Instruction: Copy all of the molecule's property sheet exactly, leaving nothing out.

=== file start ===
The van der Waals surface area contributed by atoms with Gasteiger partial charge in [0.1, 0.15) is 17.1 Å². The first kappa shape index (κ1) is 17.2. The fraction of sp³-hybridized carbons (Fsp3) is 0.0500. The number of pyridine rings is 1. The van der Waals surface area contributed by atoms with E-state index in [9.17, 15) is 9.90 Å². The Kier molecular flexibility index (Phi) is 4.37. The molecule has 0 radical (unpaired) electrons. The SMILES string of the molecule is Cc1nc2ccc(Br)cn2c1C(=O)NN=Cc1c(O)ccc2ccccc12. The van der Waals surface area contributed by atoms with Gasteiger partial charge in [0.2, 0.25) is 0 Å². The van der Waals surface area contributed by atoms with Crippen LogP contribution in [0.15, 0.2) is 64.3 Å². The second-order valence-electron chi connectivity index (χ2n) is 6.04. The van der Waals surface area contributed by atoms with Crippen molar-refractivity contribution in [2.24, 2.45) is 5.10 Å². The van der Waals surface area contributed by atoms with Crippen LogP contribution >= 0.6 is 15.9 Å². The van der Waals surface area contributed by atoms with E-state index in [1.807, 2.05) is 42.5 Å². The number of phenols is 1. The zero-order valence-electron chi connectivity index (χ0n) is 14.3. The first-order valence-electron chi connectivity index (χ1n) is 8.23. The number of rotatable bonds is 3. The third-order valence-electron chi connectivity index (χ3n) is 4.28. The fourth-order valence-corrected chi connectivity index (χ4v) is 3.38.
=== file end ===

The van der Waals surface area contributed by atoms with Gasteiger partial charge in [0.1, 0.15) is 17.1 Å². The first kappa shape index (κ1) is 17.2. The fraction of sp³-hybridized carbons (Fsp3) is 0.0500. The number of pyridine rings is 1. The van der Waals surface area contributed by atoms with E-state index in [9.17, 15) is 9.90 Å². The Kier molecular flexibility index (Phi) is 4.37. The molecule has 0 radical (unpaired) electrons. The SMILES string of the molecule is Cc1nc2ccc(Br)cn2c1C(=O)NN=Cc1c(O)ccc2ccccc12. The van der Waals surface area contributed by atoms with Gasteiger partial charge in [0.2, 0.25) is 0 Å². The van der Waals surface area contributed by atoms with Crippen LogP contribution in [0.15, 0.2) is 64.3 Å². The second-order valence-electron chi connectivity index (χ2n) is 6.04. The van der Waals surface area contributed by atoms with Crippen molar-refractivity contribution in [2.24, 2.45) is 5.10 Å². The van der Waals surface area contributed by atoms with Crippen LogP contribution >= 0.6 is 15.9 Å². The van der Waals surface area contributed by atoms with E-state index in [1.807, 2.05) is 42.5 Å². The number of phenols is 1. The zero-order valence-electron chi connectivity index (χ0n) is 14.3. The first-order valence-electron chi connectivity index (χ1n) is 8.23. The number of rotatable bonds is 3. The third-order valence-electron chi connectivity index (χ3n) is 4.28. The fourth-order valence-corrected chi connectivity index (χ4v) is 3.38.